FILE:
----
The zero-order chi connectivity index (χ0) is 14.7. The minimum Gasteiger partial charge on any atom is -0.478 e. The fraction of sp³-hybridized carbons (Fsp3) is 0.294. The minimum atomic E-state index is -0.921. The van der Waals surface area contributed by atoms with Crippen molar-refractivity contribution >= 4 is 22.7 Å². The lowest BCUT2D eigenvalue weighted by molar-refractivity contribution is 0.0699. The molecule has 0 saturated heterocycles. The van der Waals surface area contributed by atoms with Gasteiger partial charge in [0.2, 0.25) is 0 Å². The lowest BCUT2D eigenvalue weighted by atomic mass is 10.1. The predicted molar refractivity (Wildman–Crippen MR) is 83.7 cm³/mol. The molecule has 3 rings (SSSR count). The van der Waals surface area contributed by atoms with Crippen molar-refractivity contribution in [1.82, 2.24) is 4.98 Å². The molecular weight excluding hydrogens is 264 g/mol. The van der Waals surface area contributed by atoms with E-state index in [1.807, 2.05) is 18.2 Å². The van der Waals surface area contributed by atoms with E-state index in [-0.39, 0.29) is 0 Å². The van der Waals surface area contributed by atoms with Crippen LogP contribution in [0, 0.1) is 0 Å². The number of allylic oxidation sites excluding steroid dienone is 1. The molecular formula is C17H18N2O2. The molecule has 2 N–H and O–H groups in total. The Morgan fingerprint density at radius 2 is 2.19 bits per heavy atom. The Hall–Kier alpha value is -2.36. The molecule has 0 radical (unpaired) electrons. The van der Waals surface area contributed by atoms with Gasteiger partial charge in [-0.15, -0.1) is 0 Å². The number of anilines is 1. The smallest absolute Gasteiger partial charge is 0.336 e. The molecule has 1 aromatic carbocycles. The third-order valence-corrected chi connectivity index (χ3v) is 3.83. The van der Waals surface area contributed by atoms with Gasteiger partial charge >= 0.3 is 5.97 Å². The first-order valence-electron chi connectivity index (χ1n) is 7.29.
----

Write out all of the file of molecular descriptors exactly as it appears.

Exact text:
The zero-order chi connectivity index (χ0) is 14.7. The minimum Gasteiger partial charge on any atom is -0.478 e. The fraction of sp³-hybridized carbons (Fsp3) is 0.294. The minimum atomic E-state index is -0.921. The van der Waals surface area contributed by atoms with Crippen molar-refractivity contribution >= 4 is 22.7 Å². The lowest BCUT2D eigenvalue weighted by molar-refractivity contribution is 0.0699. The molecule has 0 saturated heterocycles. The van der Waals surface area contributed by atoms with Gasteiger partial charge in [0.2, 0.25) is 0 Å². The lowest BCUT2D eigenvalue weighted by atomic mass is 10.1. The predicted molar refractivity (Wildman–Crippen MR) is 83.7 cm³/mol. The molecule has 3 rings (SSSR count). The van der Waals surface area contributed by atoms with Crippen molar-refractivity contribution in [1.82, 2.24) is 4.98 Å². The molecular weight excluding hydrogens is 264 g/mol. The van der Waals surface area contributed by atoms with E-state index in [1.807, 2.05) is 18.2 Å². The van der Waals surface area contributed by atoms with E-state index in [-0.39, 0.29) is 0 Å². The van der Waals surface area contributed by atoms with Crippen LogP contribution in [0, 0.1) is 0 Å². The number of allylic oxidation sites excluding steroid dienone is 1. The molecular formula is C17H18N2O2. The molecule has 2 N–H and O–H groups in total. The Morgan fingerprint density at radius 2 is 2.19 bits per heavy atom. The Hall–Kier alpha value is -2.36. The molecule has 0 radical (unpaired) electrons. The van der Waals surface area contributed by atoms with Gasteiger partial charge in [-0.15, -0.1) is 0 Å². The number of anilines is 1. The smallest absolute Gasteiger partial charge is 0.336 e. The molecule has 1 aromatic carbocycles. The third-order valence-corrected chi connectivity index (χ3v) is 3.83. The van der Waals surface area contributed by atoms with Gasteiger partial charge >= 0.3 is 5.97 Å². The first-order valence-electron chi connectivity index (χ1n) is 7.29.